Hearing impaired woman comes home to lend an ear to those without voice

Muted voices will now have a patient ear. Shehnaz Virji (33),a hearing impaired lady has come back to her homeland after 31 years to understand the socio- economic problems of the hearing impaired women in India and help them overcome it.

Written by DEBARATI BASU | Vadodara | Published: March 8, 2009 5:45 am

Muted voices will now have a patient ear. Shehnaz Virji (33),a hearing impaired lady has come back to her homeland after 31 years to understand the socio- economic problems of the hearing impaired women in India and help them overcome it.

Virji was born with hearing disability in Kenya to Indian-origin parents. Due to her disability,her parents shifted base to Los Angeles to ensure that she received proper education. After securing a double bachelor degree in Liberal Science and Child Development from California State University,Northridge,Los Angeles,she is now in Gujarat to understand the various issues that affect women with hearing impairment in the state.

Virji will be in India till November. She will begin her research from Vadodara and subsequently expand her scope of study to include the entire state and many other states. “The educational situation here is very different. After meeting them,I realised how they live in a groove; and due to the lack of proper formal education,their expression and communication is very poor,” said Virji through an interpreter.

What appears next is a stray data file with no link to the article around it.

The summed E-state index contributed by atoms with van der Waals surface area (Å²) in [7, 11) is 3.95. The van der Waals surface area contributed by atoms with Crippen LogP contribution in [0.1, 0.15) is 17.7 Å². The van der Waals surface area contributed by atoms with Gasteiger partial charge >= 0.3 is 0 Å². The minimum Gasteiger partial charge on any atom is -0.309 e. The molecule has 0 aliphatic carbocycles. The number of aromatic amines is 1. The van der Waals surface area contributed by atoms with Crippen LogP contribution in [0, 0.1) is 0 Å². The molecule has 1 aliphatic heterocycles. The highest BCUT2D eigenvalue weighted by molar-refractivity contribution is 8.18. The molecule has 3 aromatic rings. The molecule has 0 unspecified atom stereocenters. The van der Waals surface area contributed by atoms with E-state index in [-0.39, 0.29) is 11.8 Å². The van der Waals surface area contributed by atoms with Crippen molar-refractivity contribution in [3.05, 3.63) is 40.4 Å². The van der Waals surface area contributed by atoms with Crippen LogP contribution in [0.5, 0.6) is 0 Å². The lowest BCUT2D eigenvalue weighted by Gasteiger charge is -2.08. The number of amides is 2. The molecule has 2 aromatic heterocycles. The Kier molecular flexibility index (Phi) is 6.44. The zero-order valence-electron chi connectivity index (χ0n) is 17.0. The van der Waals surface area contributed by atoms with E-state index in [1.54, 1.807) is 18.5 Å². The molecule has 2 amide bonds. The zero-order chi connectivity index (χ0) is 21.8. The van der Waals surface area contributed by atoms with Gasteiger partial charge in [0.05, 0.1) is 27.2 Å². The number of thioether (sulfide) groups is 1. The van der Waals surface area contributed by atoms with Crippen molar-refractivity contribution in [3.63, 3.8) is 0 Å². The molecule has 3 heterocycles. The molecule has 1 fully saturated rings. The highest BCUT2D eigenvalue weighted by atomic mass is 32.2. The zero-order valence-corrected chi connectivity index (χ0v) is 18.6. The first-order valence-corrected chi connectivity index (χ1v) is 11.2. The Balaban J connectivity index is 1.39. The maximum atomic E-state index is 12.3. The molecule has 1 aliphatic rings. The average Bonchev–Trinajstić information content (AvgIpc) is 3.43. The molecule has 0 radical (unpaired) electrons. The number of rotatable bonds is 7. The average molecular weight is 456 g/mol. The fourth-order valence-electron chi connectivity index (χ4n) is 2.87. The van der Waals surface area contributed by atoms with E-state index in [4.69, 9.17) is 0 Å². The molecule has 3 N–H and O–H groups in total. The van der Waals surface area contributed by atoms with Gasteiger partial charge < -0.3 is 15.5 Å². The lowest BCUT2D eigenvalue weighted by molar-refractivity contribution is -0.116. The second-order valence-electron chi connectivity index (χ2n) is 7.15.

Virji will be helped by the Muk Badhir Mandal in her research to reach out to women in rural areas as well. “Most women are exposed to education very late. Their families are also not quite interested in educating them. The standard of education is not good,as the teachers stress on cramming rather than making the students learn,” said Rajesh Ketkar of the Muk Badhir Mandal.

According to Virji,lack of proper education and shallow government policies are reasons behind the sorry state of women’s condition. “In other countries,the hearing impaired are counselled,educated and helped by highly qualified people who are themselves hard of hearing. This brings in empathy and better understanding,which is completely missing here,” said Virji.

She added that while hearing impaired people in Western countries are becoming teachers,nurses and even lawyers,those in India are doing jobs of making candles and tailoring clothes.

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